"Easy," the captain said, "While the bulk of Tarazet forces drop right down their throats here," she pointed at the foothills, "we'll drop a bunch of slugs way out here," she pointed vaguely at an area away from the mountain, "to make sure they get some warning of reinforcements. That's it."
"Easy," Henrik said, "Nothing's ever easy."
"I don't know," Knave said, "It looks like they're planning for us to be pretty much a sideshow."
Henrik turned to him, a smile on his face.
"It's just because they don't think our crappy equipment will last ten minutes as part of the main assault," he said, "And besides, sideshows have a way of turning into the main event."
"It's being so cheerful that keeps us going," Knave said.
"As soon as this briefing wraps up," Henrik said, "we should get down to the racks and spend some time with our drones. Make sure none of them have rusted away."
"They get the standard checks," Knave protested weakly.
"Standard checks aren't worth shit," Henrik said, "All they do is a tight-beam laser handshake to see if the drone is going to wake up when we need it to. I'm talking about pulling them apart and putting them back together, make sure nothing has gone to shit."
"But I've got twenty drones in my pack."
"It's your call, but I'm going down to the racks."
"I'll call round," Knave said, "We can go down to the racks together."
"Smart boy," Henrik said.
Knave was walking the corridors of the huge ship on the way to pick up Henrik and head down to the drone hangar. He should really have been jogging, he was falling behind on his exercise quota, but he didn't care, and he was a health nut in relation to Henrik. Henrik could spend days at a time in his quarters without moving his skinny old carcass further than the drinks dispenser. There was nobody to see if he was keeping up with his exercise anyway, or care. The Galaxy-class drone transport called Galaxy Dog was so huge, and had so few crew that it may as well have been deserted. Knave was pretty much alone, walking along empty corridors. He passed people in the corridors from time to time, but they usually didn't even bother to greet a lowly slug. It was a long walk from Knave's birth to Henrik's and Knave was in no hurry. He decided to take the scenic route, to see where his feet took him.
After a few minutes, he found himself in the nose of the carrier, walking towards the huge forward view port. The blast cover was supposed to be kept shut, but, of course, it had been left open in defiance of navy regulations.
"If anything gets close enough that we need the blast covers, we're already toast," Henrik had explained once.
Knave didn't argue, even though he suspected Henrik was entirely wrong, he just liked being able to wander along the corridors to the nose and stare out at where they were going. Knave walked right up and stood right in the center of the view port, arms crossed behind his back, legs slightly akimbo. Right here right now, watching the stars slide by as he raced towards the objective, he couldn't help thinking he was heading towards something special, glory, fortune, destiny.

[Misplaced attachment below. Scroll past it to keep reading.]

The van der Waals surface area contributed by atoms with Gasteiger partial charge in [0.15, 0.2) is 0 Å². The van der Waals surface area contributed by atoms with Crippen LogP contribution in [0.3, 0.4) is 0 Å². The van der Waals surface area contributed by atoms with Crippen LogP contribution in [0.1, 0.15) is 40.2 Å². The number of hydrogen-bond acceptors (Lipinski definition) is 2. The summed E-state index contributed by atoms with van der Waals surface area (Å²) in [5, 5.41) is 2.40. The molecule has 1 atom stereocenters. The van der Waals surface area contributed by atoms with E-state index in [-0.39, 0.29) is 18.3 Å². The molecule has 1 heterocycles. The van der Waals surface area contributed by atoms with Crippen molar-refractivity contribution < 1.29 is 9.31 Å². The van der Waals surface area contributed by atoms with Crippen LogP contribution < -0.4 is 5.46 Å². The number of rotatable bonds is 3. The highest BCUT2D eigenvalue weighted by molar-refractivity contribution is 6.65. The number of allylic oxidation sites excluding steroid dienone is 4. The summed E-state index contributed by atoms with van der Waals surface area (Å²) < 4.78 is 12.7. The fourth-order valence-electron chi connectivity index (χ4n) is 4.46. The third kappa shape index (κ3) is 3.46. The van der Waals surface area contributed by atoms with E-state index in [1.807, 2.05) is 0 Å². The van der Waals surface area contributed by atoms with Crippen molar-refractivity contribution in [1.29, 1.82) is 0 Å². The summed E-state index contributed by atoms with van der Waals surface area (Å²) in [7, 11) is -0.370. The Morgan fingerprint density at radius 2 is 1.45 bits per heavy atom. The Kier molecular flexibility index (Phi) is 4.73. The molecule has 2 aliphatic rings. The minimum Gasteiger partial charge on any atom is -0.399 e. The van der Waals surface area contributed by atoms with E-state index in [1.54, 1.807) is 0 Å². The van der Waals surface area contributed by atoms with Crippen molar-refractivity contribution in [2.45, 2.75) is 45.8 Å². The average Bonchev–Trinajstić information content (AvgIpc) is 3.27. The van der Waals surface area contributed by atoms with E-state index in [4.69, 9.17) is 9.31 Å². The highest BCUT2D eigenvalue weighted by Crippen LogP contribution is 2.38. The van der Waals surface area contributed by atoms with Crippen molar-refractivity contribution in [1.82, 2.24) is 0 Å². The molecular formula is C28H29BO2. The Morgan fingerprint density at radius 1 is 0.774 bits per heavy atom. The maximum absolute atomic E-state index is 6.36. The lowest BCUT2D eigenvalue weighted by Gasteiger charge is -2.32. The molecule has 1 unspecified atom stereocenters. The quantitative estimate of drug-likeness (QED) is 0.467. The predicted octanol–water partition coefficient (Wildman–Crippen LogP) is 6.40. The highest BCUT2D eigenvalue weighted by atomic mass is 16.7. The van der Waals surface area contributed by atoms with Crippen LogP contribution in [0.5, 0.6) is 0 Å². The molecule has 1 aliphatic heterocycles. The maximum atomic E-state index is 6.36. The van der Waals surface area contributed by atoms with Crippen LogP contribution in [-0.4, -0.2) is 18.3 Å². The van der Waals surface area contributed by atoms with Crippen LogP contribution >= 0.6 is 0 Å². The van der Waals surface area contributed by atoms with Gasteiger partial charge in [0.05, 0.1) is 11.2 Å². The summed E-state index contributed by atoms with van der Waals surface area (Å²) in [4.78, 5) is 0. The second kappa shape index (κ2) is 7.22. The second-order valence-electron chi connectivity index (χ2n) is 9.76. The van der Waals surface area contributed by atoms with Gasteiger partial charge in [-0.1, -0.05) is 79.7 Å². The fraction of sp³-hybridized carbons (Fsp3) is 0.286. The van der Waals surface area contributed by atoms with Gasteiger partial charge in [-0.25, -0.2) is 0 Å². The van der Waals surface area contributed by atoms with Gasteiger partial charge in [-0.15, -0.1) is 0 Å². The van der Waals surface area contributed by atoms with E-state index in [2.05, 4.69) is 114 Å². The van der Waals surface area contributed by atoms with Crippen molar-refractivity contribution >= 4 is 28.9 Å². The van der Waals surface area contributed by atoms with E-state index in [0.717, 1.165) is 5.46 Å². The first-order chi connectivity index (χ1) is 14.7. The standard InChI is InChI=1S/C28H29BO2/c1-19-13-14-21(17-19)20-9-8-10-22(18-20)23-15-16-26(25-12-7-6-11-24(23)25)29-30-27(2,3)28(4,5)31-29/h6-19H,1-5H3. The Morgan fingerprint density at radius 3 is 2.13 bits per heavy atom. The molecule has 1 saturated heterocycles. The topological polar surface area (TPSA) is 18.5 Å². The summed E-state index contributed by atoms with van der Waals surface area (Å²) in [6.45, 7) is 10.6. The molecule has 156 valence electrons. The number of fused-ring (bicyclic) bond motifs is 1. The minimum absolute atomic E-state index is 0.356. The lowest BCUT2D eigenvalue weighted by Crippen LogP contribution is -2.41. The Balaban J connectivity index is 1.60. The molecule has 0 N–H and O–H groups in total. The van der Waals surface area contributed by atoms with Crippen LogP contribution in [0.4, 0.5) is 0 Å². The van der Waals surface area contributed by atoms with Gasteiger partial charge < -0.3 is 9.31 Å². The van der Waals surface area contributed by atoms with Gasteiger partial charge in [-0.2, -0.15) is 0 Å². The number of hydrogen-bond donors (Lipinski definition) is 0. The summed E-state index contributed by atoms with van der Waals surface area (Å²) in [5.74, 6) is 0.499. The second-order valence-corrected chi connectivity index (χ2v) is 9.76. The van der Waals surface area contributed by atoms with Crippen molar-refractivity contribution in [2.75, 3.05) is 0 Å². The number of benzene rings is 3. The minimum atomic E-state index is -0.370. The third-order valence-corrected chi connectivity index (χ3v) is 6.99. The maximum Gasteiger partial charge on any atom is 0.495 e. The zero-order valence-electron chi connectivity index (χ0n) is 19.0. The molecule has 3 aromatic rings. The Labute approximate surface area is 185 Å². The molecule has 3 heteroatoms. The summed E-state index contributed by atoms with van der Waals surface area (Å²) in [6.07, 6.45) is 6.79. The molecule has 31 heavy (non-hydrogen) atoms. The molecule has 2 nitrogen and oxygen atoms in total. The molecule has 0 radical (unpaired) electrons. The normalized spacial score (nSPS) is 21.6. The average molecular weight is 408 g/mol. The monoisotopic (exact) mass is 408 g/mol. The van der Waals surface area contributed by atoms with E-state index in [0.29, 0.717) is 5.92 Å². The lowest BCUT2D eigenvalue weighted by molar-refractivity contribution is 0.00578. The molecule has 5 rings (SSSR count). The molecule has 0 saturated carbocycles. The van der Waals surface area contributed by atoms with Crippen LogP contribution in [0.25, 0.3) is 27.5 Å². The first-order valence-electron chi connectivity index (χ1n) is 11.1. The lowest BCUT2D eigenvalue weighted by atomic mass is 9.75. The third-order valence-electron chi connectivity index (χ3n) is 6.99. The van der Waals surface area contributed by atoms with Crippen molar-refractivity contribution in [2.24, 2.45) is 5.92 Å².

A hand fell on his shoulder. Knave span round, and saw Henrik.
"I thought I'd find you here," he said, "But where you should be, is the racks."
The racks were huge. All the drones and pilot units were stored there, and the Galaxy Dog held thousands. They ranged from huge orbital superiority fighters down to the lowliest two-legged ground unit, the real slugs. It was down in these lowest levels of the racks that Henrik and Knave were standing. They were in an aisle between hulking war machines racked nose to tail and one on top of another. The platform they were standing on had a grav engine to allow it to glide between the metal warrior robots and was piled with heavy-duty plastic and metal canisters of tools. A crab-like repair droid was going through the tools, sorting them into the most logical arrangement for general drone maintenance.
Henrik brought the platform to a gliding stop alongside the nose of one of his drones.
"You go over my drones with me," he said, "and I'll give you a hand with yours. It always helps to have two pairs of eyes down in here."
"Deal," Knave said.
Henrik slowly brought the platform into contact with the side of his first drone and dropped the safety handrail on that side of the platform down into a recess in the floor. Henrik grabbed a marker and unceremoniously scrawled a big X on the drone's access hatch. Knave raised an eyebrow.
"They'll need repainting after this anyway," Henrik said, "and I don't want to check any of these things twice."
"Have you ever seen a Buzzer?" Knave asked.
"Couple of times," Henrik said, "dead ones, or soon to be dead. Though they're just robots. It's not like they're really alive. Not like an organic."
"That sort of talk isn't cool Henrik," Knave said quietly and simply.
"What?" Henrik said, "Oh. Look, what I mean is..." Henrik stopped to think, putting his hand on top of the repair droid. He was rewarded with a friendly beep from the little machine.
"Sure, our robots are alive, the ones with AI anyway. It's just," he went...